Andrew Bourelle won the 2016 Autumn House Fiction Prize for his novel, Heavy Metal, a comming-of-age-story that gives us a glimpse into the life of Danny, a teenager who seeks peace and stability after the suicide of his mother.
A real gut-punch of a novel, Heavy Metal sings with energy and beauty and honest abandon about grief and hope and trying to find one’s balance in an unsteady world. At a certain point, the young narrator shoots a bottle out of the sky. “The glass explodes like a bottle rocket,” as he tells it, “The shards glinting in the firelight underneath the gray-lit sky.” The same can be said for this novel and family, both of which explode “like a bottle rocket, the shards glinting in the firelight underneath the gray-lit sky.” —William Lychack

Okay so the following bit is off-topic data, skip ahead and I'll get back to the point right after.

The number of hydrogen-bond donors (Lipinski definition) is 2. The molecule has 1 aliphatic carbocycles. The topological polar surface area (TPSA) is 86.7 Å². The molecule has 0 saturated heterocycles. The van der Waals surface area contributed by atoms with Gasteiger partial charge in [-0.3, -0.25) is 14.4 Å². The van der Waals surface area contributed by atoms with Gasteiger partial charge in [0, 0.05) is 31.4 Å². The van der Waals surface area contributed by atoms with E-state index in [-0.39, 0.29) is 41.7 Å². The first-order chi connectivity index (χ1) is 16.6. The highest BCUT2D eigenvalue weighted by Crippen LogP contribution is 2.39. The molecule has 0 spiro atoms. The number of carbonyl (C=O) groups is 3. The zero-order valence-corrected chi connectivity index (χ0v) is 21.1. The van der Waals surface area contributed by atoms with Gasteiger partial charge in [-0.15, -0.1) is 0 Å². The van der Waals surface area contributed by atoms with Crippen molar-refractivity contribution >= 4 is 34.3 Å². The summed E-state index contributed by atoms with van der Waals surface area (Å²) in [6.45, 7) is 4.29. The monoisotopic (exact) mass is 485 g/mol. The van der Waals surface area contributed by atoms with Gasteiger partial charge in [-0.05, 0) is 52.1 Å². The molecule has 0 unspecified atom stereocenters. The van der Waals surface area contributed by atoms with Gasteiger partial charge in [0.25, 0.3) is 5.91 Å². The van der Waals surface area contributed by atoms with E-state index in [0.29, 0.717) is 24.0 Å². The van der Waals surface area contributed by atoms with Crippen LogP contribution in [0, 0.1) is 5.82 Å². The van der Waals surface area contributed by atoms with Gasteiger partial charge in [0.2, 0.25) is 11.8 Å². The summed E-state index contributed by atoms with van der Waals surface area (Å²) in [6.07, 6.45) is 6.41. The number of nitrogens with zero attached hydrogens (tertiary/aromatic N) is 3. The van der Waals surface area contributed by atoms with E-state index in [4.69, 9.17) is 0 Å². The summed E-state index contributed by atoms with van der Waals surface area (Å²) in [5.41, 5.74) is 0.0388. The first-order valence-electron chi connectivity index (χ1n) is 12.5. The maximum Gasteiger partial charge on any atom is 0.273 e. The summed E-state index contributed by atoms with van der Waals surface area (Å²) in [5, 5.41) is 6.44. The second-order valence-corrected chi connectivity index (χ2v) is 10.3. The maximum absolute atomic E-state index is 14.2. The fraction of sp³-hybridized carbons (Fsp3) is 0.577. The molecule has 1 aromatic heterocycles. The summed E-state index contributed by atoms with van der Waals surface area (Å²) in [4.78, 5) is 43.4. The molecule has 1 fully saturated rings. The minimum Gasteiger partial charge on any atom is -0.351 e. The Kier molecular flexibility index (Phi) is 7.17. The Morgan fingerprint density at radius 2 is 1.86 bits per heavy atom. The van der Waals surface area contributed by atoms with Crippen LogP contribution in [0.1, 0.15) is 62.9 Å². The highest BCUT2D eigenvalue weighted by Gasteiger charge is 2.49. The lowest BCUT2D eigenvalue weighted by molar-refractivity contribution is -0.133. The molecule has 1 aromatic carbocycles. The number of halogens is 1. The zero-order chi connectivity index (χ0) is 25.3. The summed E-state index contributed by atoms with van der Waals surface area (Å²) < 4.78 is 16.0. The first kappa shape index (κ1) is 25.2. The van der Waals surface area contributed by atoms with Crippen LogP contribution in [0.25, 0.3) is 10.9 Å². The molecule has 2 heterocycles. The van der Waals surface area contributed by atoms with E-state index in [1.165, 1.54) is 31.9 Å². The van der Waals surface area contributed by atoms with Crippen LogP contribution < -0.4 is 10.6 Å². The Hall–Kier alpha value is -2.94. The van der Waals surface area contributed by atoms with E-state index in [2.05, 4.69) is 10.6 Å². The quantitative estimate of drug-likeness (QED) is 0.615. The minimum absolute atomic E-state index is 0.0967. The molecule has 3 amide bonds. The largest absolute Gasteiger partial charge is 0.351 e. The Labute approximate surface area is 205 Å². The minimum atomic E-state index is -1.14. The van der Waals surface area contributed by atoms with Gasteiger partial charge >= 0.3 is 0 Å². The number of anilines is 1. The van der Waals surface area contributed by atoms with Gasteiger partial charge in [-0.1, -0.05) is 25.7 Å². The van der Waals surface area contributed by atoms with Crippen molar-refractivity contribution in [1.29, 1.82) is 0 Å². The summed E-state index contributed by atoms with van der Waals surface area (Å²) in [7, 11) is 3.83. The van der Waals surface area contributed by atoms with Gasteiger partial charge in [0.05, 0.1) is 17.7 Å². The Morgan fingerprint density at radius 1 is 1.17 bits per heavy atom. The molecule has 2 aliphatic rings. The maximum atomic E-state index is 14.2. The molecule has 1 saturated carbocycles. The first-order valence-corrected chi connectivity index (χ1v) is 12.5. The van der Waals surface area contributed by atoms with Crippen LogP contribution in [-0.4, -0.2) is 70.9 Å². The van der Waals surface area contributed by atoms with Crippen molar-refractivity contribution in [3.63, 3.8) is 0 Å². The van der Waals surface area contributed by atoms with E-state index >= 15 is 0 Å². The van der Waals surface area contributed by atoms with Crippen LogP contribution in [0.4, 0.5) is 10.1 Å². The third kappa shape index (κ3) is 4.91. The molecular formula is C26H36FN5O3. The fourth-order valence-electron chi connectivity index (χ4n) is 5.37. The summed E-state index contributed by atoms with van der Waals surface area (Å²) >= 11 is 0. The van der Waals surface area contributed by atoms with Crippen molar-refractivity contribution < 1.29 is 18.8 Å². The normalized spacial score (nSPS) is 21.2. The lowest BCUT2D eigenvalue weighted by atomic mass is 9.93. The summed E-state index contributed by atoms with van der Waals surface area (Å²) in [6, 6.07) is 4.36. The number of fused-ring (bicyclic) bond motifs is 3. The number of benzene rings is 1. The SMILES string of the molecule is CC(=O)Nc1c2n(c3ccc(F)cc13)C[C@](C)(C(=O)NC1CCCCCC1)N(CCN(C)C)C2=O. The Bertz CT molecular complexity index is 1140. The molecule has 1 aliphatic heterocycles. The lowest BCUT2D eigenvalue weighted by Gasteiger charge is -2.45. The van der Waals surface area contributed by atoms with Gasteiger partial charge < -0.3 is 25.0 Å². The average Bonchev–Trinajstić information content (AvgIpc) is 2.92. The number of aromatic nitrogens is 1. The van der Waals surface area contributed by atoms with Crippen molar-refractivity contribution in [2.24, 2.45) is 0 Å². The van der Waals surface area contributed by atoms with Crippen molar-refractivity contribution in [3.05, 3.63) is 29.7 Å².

Christopher Coake writes: Heavy Metal is a brilliant debut novel, at once an incisive, complex character study of damaged youth and a ferociously exciting page-turner. Andrew Bourelle knows that suspense is created not only by a loaded gun, but by the fears of the person holding it. He’s written one of the best novels I’ve read in a long time.
It will be published in February of this year by Autumn House Press. Pre-order it here.